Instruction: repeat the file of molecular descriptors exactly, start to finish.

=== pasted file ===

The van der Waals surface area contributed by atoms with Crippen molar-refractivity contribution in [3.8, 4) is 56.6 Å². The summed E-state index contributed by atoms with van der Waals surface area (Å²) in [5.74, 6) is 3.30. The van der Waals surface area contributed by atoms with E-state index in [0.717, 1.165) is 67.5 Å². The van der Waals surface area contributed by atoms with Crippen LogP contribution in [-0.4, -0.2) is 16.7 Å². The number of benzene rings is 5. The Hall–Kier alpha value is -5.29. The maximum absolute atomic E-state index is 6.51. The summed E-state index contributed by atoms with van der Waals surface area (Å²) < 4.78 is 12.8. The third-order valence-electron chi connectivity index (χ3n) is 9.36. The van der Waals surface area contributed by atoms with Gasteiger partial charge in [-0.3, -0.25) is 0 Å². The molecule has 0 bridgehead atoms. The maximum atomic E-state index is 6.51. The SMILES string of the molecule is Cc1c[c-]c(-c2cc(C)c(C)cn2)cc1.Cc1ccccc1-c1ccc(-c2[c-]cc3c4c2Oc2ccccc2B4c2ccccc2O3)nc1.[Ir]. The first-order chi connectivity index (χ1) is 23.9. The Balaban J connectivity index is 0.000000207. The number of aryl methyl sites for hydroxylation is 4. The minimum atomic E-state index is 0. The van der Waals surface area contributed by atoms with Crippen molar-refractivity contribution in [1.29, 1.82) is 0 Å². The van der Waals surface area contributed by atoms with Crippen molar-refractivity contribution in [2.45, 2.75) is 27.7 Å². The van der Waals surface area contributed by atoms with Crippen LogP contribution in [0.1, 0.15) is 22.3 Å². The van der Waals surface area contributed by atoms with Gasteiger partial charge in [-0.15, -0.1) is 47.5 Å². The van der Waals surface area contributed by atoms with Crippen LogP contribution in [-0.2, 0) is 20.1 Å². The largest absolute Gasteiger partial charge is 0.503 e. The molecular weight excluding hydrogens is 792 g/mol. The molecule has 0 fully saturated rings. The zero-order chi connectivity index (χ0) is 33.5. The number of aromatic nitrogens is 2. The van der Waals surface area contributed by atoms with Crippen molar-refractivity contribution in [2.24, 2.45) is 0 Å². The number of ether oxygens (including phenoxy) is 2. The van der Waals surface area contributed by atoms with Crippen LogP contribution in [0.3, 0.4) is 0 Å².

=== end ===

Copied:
The van der Waals surface area contributed by atoms with Crippen molar-refractivity contribution in [3.8, 4) is 56.6 Å². The summed E-state index contributed by atoms with van der Waals surface area (Å²) in [5.74, 6) is 3.30. The van der Waals surface area contributed by atoms with E-state index in [0.717, 1.165) is 67.5 Å². The van der Waals surface area contributed by atoms with Crippen LogP contribution in [-0.4, -0.2) is 16.7 Å². The number of benzene rings is 5. The Hall–Kier alpha value is -5.29. The maximum absolute atomic E-state index is 6.51. The summed E-state index contributed by atoms with van der Waals surface area (Å²) < 4.78 is 12.8. The third-order valence-electron chi connectivity index (χ3n) is 9.36. The van der Waals surface area contributed by atoms with Gasteiger partial charge in [-0.3, -0.25) is 0 Å². The molecule has 0 bridgehead atoms. The maximum atomic E-state index is 6.51. The SMILES string of the molecule is Cc1c[c-]c(-c2cc(C)c(C)cn2)cc1.Cc1ccccc1-c1ccc(-c2[c-]cc3c4c2Oc2ccccc2B4c2ccccc2O3)nc1.[Ir]. The first-order chi connectivity index (χ1) is 23.9. The Balaban J connectivity index is 0.000000207. The number of aryl methyl sites for hydroxylation is 4. The minimum atomic E-state index is 0. The van der Waals surface area contributed by atoms with Crippen molar-refractivity contribution in [1.29, 1.82) is 0 Å². The van der Waals surface area contributed by atoms with Crippen molar-refractivity contribution in [2.45, 2.75) is 27.7 Å². The van der Waals surface area contributed by atoms with Crippen LogP contribution in [0.1, 0.15) is 22.3 Å². The van der Waals surface area contributed by atoms with Gasteiger partial charge in [-0.15, -0.1) is 47.5 Å². The van der Waals surface area contributed by atoms with Crippen LogP contribution in [-0.2, 0) is 20.1 Å². The largest absolute Gasteiger partial charge is 0.503 e. The molecular weight excluding hydrogens is 792 g/mol. The molecule has 0 fully saturated rings. The zero-order chi connectivity index (χ0) is 33.5. The number of aromatic nitrogens is 2. The van der Waals surface area contributed by atoms with Crippen molar-refractivity contribution in [2.24, 2.45) is 0 Å². The number of ether oxygens (including phenoxy) is 2. The van der Waals surface area contributed by atoms with Crippen LogP contribution in [0.3, 0.4) is 0 Å².